The awareness I've gained from these few weeks of study is of the levels of responsibility we have towards one another as we Queer folk claim our space and our rights in the world. For most of us, the circles of impact are much wider than we think. Even when we have flagrantly public sex (woo hoo!), we don't really imagine universal visibility. Somehow we suppose there's a limit to who sees us and who is affected by our actions.

But by tracing a caress onto the skin of another person we indent the earth enough to guide heavier currents that might inscribe a channel and divert (subvert, pervert) the ways of the world. Once we move past solitary self-pleasure (and become concerned with how we look) there is no such thing as casual sex. Everything matters. (Thank God we don't teach this reality to children, or we'd really scare them into a life of abstinence, so don't tell the pope.)

The universe is expanding, and we are helping it along. We are doing what we need to do for ourselves (and that is good!), but have we the slightest clue what we're doing to each other? By Queering the known topography, are we heading into further chaos, or into a newer, more functional structure of relationships? Will more people be recognizable, or will more of us become less known to each other? If we aren't demanding "normal" of each other, exactly what do we require?

Saturday, December 4, 2010

What's really not being asked or told? Hint: It's not the shower, stupid.

About this whole DADT business....

The concern is not about showering with the homo. Can we all please be clear about that? I'm also pretty sure it's a boy thing, only. The voices that are sheltering naked straightness are really only interested in keeping males from feeling uncomfortable. And that's the part I want to talk about now.

People know perfectly well that public showering means being seen, possibly, on a good day, being appreciated. It's true in grade school, high school, college, summer camp, the beach, the pool. It's true everywhere. And consider, wouldn't it be sadder to be stark naked after painstakingly building your body to be "Army strong" and then have nobody appreciate it? Seriously.

The fear is not of dropping terry-cloth in the locker-room. The fear is of dropping homo-hate rhetoric everywhere else. Straight male culture isn't scared of being ogled for being strong; in fact, it likes that. It's scared of acknowledging two things:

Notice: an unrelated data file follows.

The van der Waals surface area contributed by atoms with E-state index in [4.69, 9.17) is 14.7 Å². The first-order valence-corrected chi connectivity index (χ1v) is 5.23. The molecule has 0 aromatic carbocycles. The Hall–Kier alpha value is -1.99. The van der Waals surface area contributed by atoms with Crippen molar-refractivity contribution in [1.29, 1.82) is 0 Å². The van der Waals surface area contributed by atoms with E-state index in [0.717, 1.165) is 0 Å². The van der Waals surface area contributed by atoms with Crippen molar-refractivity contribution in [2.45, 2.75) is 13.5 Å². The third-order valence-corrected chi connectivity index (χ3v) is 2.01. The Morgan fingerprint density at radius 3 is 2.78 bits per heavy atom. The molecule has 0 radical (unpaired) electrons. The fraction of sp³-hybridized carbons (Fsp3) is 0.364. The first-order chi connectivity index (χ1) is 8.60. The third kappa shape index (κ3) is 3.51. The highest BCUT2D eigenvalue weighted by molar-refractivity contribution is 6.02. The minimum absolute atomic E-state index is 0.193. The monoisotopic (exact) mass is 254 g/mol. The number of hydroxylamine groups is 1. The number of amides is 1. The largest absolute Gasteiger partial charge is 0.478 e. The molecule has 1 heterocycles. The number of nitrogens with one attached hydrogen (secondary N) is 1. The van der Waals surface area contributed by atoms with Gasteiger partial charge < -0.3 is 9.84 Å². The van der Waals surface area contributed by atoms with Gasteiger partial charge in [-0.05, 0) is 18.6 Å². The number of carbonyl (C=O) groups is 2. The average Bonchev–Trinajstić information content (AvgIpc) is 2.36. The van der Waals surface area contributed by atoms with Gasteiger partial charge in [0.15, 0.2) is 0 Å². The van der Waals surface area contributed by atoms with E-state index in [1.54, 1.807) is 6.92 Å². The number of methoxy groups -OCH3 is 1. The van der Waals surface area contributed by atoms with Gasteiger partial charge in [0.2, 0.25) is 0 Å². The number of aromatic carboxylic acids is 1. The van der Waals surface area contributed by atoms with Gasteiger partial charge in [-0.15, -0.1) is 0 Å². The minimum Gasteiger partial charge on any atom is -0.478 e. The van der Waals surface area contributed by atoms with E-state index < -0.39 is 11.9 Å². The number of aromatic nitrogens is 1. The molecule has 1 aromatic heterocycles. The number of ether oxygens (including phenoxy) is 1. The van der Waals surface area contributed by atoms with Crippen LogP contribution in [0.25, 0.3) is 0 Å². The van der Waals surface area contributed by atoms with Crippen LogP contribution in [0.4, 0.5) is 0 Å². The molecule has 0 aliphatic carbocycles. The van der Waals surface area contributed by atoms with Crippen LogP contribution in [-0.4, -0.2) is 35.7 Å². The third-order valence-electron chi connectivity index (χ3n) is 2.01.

First, that it is weak enough to need "faggots" as necessary points of orientation (don't you love that?) in order to define itself. People who are scared of Queer people don't really care who looks at them. They just want some non-straight other against which to define themselves. Otherwise they won't know where to find themselves on the map. Scary, that.

Second, straightness has no exclusive claim on strength and manliness. That's right, God was a fairly equal opportunity distributor of power. It's only patriarchy that has felt the need to hoard and deny it. (I have no idea whether straight women's culture has a correlative need to scapegoat lesbians -- I imagine not, but would love to hear feedback on this question.)

Can the DADT crowd be content with themselves as men if they can't console themselves by saying "Well, at least I'm not a homo..."? What does it mean to be a marine, if you don't idolize (and fictionalize) your butchness? John McCain doesn't want to admit that a man doesn't have to be straight to do what he did.

The fear is not about welcoming faggots in the lockerroom. The fear is of ushering "Faggot!" out of accepted cultural vocabulary. That's the work that requires genuine leadership and some genuine strength.

The recent survey makes clear the troops are ready to do their work. Is military leadership ready to fulfill its role?